Moreno is a 5'8" southpaw who has no U.S. publicity and fights in a manner that isn't likely to get him any. He griped about not getting an invite to the Showtime tournament, so he is at least aware that the U.S. networks are buying into the bantamweight division, and seems anxious to get a piece. He'd be troublesome for just about anyone, too. "Chemito" won a couple of split decisions last year over Nehomar Cermeno in Venezuela and Panama, the latter fight finally on his home turf against a notable opponent. Moreno has become a highly successful road warrior, beating Wladimir Sidorenko twice in Germany, Mahyar Monshipour in France, and Cermeno in Venezuela.
6. Fernando Montiel (44-3-2, 34 KO)
Fernando heard the drums of Donaire's fists. There really was something in the air that night, the stars were bright. They were shining there for you and me, for liberty, Fernando. And I know you never thought you could lose, but don't have any regret. If you had to do the same again, wouldn't you, Fernando?
I remain Kameda's biggest American fan, or at least I'm going to say that. I'm sure someone out there is a bigger Kameda fan than me, but I like the idea. His move up from 112 has been successful so far, with a December win over Alexander Munoz gaining the brash Japanese star a recognized trinket in a second weight class. Kameda is short, doesn't have great power, and really doesn't look particularly great against real opponents, but he's beaten Munoz and Daisuke Naito, and was competitive in his losing effort against the great Pongsaklek Wonjongkam. I think he's a smarter boxer than he often gets credit for being, which will help him along the way, because good as he is, and he is good, he's not a super talent or anything.
8. Vic Darchinyan (35-3-1, 27 KO)
This might seem low for the notorious Darchinyan, but let's be realistic. He's 1-2 at the weight, with the win coming over journeyman Eric Barcelona, and at 118 pounds, Darchinyan looks really normal and nothing like the fierce bully he was at 112 and 115. His power hasn't come with him as a bantamweight, as he couldn't dent Agbeko in a losing effort, and he threw everything but the kitchen sink at Mares and didn't seem able to truly deter him, either. Now don't get me wrong, those are good losses if you're going to lose, and I thought he beat himself against Agbeko as much as anything, but Darchinyan has a habit of fighting dumb and getting in his own way. Darchinyan has been a standout "little guy" over his career, but now he's 35 years old and it looks like this weight class is just one too high for him to maintain his demolition man persona. He's still good and will compete well against most, but he's far more ordinary at 118 than he was in the past.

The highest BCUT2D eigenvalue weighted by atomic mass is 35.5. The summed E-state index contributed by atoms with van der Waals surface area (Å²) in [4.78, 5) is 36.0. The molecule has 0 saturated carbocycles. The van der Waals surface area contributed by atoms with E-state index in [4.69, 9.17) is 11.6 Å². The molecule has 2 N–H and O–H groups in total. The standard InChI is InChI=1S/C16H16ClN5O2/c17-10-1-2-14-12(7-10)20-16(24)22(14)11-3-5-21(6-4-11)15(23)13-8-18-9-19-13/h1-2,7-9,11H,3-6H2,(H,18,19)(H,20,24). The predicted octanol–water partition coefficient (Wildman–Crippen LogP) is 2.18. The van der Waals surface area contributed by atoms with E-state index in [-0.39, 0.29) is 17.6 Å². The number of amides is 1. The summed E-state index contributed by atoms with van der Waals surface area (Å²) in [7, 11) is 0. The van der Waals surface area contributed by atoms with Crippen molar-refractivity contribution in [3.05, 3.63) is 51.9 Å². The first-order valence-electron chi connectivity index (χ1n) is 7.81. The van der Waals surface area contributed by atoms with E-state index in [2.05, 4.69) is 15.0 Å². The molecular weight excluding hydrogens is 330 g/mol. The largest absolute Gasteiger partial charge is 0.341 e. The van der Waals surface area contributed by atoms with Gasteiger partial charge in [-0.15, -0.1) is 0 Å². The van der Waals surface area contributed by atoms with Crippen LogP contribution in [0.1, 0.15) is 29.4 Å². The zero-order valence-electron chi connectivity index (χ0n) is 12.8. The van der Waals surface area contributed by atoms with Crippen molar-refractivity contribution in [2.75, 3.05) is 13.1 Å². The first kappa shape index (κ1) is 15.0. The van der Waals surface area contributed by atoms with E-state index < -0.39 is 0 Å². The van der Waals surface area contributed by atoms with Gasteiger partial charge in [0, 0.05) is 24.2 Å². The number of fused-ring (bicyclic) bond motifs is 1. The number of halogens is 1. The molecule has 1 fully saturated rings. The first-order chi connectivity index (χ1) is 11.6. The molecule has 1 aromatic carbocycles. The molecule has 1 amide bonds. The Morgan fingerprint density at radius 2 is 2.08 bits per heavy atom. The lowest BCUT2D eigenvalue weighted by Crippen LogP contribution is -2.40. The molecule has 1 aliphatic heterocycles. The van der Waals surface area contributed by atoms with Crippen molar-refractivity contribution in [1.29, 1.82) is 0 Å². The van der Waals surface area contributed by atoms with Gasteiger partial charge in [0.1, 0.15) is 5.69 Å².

9. Vusi Malinga (20-3-1, 12 KO)
10. Malcolm Tunacao (28-2-3, 17 KO)
There are a lot of guys you could slot into the final two spots. I choose veterans Malinga and Tunacao for now. Both are on solid runs. Malinga had a fight with Joseph Agbeko called off last year, but outside of a TKO-1 blasting at the hands of Hozumi Hasegawa in 2009, he hasn't lost a fight since 2000. Filipino Tunacao now lives in Japan, where he does most of his fighting as the OPBF bantamweight titleholder. He's won seven straight and is responsible for both the loss and the draw on Kohei Oba's 28-1-1 record.
Honorable Mentions and Others
European champ Jamie McDonnell (pictured) (16-2-1, 7 KO) has become a favorite of mine, but I'd be really stretching it if I said I felt he was world class. ... Filipino prospect AJ Banal (23-1-1, 18 KO) is still out there and plugging away. He's still only 22, but since he's been a pro since 2005, seems older than that. His 2008 loss to Rafael Concepcion burst his bubble a little sooner than his handlers were hoping, but he's 6-0 since. ... Eric Morel (43-2, 21 KO) could make the top ten, but he doesn't make mine. He supposedly fights the ultra shot Martin Castillo on April 1. ... Michael Domingo (40-15-2, 18 KO) had been on a nice run before losing to Malinga in October. ... 24-year-old Mexican Christian Esquivel (21-2, 15 KO) is starting to make some noise and is being lined up for a belt grab by the WBC. ... Venezuela's Alexander Munoz (35-4, 27 KO) has had a fine career in Japan, but keeps an inconsistent schedule these days and might not get many more opportunities. ... 19-year-old Tomoki Kameda (18-0, 12 KO) is the youngest of the fighting Kameda clan, and is still building his prospect status in Mexico. He fought his first 12-rounder in his last bout, beating journeyman German Meraz on 119-109 scores across the board. ... 21-year-old Japanese southpaw Ryosuke Iwasa (8-0, 6 KO) is one to watch, and will challenge Japanese bantamweight champion Shinsuke Yamanaka (13-0-2, 9 KO) on Saturday at Korakuen Hall.